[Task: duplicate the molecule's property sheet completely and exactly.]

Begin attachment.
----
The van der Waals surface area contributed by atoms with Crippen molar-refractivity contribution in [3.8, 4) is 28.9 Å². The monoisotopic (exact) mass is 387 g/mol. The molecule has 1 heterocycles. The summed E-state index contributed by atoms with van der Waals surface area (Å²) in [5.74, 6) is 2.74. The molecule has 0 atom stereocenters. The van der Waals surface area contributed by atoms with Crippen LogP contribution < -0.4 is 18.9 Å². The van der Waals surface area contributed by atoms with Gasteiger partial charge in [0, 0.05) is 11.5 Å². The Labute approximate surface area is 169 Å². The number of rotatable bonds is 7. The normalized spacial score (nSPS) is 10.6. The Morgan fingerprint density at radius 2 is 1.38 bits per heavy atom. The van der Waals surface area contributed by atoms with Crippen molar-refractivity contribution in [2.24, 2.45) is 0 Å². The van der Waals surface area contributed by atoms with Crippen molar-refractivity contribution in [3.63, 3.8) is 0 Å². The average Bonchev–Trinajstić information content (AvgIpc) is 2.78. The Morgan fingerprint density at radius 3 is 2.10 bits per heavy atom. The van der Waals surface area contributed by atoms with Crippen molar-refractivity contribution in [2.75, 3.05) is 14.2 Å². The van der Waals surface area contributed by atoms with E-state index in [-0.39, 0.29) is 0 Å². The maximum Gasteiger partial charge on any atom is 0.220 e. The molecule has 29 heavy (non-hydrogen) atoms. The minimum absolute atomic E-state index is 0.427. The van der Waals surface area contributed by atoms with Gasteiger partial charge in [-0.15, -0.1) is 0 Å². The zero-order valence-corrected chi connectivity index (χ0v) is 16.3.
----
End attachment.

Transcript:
The van der Waals surface area contributed by atoms with Crippen molar-refractivity contribution in [3.8, 4) is 28.9 Å². The monoisotopic (exact) mass is 387 g/mol. The molecule has 1 heterocycles. The summed E-state index contributed by atoms with van der Waals surface area (Å²) in [5.74, 6) is 2.74. The molecule has 0 atom stereocenters. The van der Waals surface area contributed by atoms with Crippen LogP contribution < -0.4 is 18.9 Å². The van der Waals surface area contributed by atoms with Gasteiger partial charge in [0, 0.05) is 11.5 Å². The Labute approximate surface area is 169 Å². The number of rotatable bonds is 7. The normalized spacial score (nSPS) is 10.6. The Morgan fingerprint density at radius 2 is 1.38 bits per heavy atom. The van der Waals surface area contributed by atoms with Crippen molar-refractivity contribution in [2.24, 2.45) is 0 Å². The van der Waals surface area contributed by atoms with Crippen molar-refractivity contribution in [3.63, 3.8) is 0 Å². The average Bonchev–Trinajstić information content (AvgIpc) is 2.78. The Morgan fingerprint density at radius 3 is 2.10 bits per heavy atom. The van der Waals surface area contributed by atoms with Crippen molar-refractivity contribution in [2.75, 3.05) is 14.2 Å². The van der Waals surface area contributed by atoms with E-state index in [-0.39, 0.29) is 0 Å². The maximum Gasteiger partial charge on any atom is 0.220 e. The molecule has 29 heavy (non-hydrogen) atoms. The minimum absolute atomic E-state index is 0.427. The van der Waals surface area contributed by atoms with Gasteiger partial charge in [-0.15, -0.1) is 0 Å². The zero-order valence-corrected chi connectivity index (χ0v) is 16.3.